Even the scientific polling immediately after the debate as a snapshot of sentiment at that moment. As additional polling is done over the next few days, those opinions can change, as certain moments from the events are highlighted in the wave of post-debate punditry. This is going back a ways, but after a 1976 debate, instant polls showed that Jimmy Carter and Gerald Ford did equally well. But in the days that followed, the polling began to change, as much of the media attention focused on Ford’s gaffe, when he said there was no Soviet domination of Eastern Europe.
Networks also are planning focus-group-like gatherings to gauge viewer impressions. An example: PBS NewsHour‘s Amna Nawaz will interview a panel of voters as part of its coverage. Frank Luntz, the longtime focus group expert, will be conducting one with undecided voters from ket swing states.
Pundits. The networks are offering hours of post-debate takes, yet another opportunity for news organizations to show off their political teams.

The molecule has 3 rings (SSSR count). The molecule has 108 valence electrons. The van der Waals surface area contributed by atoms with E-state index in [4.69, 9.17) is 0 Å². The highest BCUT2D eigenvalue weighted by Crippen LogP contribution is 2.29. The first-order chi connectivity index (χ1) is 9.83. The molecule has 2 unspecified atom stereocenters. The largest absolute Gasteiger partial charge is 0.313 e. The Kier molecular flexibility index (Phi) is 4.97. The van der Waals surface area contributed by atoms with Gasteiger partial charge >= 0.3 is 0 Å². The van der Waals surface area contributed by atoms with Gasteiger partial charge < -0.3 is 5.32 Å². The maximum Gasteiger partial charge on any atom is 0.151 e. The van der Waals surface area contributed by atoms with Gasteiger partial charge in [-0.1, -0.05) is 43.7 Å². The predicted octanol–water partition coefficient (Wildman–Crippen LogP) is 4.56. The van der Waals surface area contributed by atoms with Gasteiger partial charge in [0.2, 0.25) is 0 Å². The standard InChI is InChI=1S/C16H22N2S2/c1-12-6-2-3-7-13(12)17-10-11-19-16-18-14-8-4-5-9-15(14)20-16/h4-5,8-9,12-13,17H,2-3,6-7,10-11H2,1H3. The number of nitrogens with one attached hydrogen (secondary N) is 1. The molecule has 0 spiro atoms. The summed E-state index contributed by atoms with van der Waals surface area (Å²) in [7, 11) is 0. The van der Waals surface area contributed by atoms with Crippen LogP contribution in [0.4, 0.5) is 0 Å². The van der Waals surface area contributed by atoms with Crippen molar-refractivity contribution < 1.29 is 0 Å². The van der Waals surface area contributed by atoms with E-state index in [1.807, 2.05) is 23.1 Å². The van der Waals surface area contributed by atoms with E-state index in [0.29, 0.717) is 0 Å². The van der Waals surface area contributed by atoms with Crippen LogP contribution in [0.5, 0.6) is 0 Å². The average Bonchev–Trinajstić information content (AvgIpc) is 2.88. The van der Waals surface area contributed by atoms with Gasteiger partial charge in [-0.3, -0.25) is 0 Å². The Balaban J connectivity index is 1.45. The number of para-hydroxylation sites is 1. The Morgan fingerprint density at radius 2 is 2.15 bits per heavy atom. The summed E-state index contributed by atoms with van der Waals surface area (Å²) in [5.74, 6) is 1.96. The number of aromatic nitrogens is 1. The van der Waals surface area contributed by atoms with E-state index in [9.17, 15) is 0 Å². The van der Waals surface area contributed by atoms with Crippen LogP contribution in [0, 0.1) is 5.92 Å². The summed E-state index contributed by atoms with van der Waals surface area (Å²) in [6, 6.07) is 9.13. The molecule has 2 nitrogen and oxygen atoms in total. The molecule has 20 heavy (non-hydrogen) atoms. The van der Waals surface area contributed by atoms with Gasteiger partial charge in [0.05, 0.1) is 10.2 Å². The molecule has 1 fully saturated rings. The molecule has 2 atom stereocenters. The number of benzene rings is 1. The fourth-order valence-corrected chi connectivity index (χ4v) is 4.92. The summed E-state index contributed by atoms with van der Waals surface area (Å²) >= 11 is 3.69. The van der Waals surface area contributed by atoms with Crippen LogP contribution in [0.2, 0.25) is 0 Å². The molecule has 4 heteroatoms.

Viewers can expect many pundits of all political stripes. For example, ABC News has lined up Rahm Emanuel, Yvette Simpson and Sara Fagen, along with Chris Christie, who has been involved in Trump’s debate preparations. Fox News will have contributors including Donna Brazile, Karl Rove and Katie Pavlich in addition to Brit Hume, Dana Perino and Juan Williams. CBS News will feature Reince Priebus and Valerie Jarrett.
MSNBC landed a pundit with perhaps the best expertise in what it means to take on Trump: Hillary Clinton. She’ll appear on a pre-show.
Saturday Night Live. The season premiere is this week, and if the past is any guide, the debate will be front and center.
The show has a gift for satirizing candidates’ flaws or strange mannerisms in ways that magnify debate moments. Campaigns are sensitive to it. In 2000, Al Gore reportedly was shown an SNL sketch of his first debate performance, depicting him as a know-it-all intellectual obsessed with putting Social Security in a “lockbox.” “A few less signs, absolutely,” Gore said afterward. Four years ago, an SNL skit mocked the way that Trump creeped up on Clinton during their second debate, done in the aftermath of the release of the Access Hollywood tape.
That’s not to say that SNL sways public impressions of the candidates, but can caricature aspects of the candidates that prove hard for them to shake.